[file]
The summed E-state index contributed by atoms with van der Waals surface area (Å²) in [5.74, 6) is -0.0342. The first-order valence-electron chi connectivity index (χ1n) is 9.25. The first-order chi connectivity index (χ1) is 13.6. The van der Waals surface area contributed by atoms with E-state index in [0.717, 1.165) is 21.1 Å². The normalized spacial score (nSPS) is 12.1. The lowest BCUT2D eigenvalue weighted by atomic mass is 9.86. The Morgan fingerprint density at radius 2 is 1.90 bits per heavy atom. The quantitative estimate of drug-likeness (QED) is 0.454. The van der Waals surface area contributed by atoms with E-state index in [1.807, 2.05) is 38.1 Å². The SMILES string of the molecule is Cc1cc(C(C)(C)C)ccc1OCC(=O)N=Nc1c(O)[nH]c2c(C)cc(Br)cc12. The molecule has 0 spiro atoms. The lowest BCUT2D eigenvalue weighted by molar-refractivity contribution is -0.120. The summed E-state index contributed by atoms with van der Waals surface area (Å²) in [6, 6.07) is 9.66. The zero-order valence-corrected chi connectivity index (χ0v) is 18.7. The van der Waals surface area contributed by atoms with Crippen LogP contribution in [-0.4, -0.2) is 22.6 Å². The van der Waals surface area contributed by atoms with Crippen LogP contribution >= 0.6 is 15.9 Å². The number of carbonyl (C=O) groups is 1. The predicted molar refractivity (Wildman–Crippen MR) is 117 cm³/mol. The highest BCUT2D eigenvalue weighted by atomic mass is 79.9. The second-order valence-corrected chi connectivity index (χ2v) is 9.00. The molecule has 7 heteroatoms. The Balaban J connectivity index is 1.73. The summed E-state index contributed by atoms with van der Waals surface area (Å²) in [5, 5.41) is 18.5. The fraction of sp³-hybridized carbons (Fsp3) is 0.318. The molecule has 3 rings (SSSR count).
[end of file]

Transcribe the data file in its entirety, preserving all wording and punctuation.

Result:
The summed E-state index contributed by atoms with van der Waals surface area (Å²) in [5.74, 6) is -0.0342. The first-order valence-electron chi connectivity index (χ1n) is 9.25. The first-order chi connectivity index (χ1) is 13.6. The van der Waals surface area contributed by atoms with E-state index in [0.717, 1.165) is 21.1 Å². The normalized spacial score (nSPS) is 12.1. The lowest BCUT2D eigenvalue weighted by atomic mass is 9.86. The Morgan fingerprint density at radius 2 is 1.90 bits per heavy atom. The quantitative estimate of drug-likeness (QED) is 0.454. The van der Waals surface area contributed by atoms with E-state index in [1.807, 2.05) is 38.1 Å². The SMILES string of the molecule is Cc1cc(C(C)(C)C)ccc1OCC(=O)N=Nc1c(O)[nH]c2c(C)cc(Br)cc12. The molecule has 0 spiro atoms. The lowest BCUT2D eigenvalue weighted by molar-refractivity contribution is -0.120. The summed E-state index contributed by atoms with van der Waals surface area (Å²) in [6, 6.07) is 9.66. The zero-order valence-corrected chi connectivity index (χ0v) is 18.7. The van der Waals surface area contributed by atoms with Crippen LogP contribution in [-0.4, -0.2) is 22.6 Å². The van der Waals surface area contributed by atoms with Crippen LogP contribution >= 0.6 is 15.9 Å². The number of carbonyl (C=O) groups is 1. The predicted molar refractivity (Wildman–Crippen MR) is 117 cm³/mol. The highest BCUT2D eigenvalue weighted by atomic mass is 79.9. The second-order valence-corrected chi connectivity index (χ2v) is 9.00. The molecule has 7 heteroatoms. The Balaban J connectivity index is 1.73. The summed E-state index contributed by atoms with van der Waals surface area (Å²) in [5, 5.41) is 18.5. The fraction of sp³-hybridized carbons (Fsp3) is 0.318. The molecule has 3 rings (SSSR count).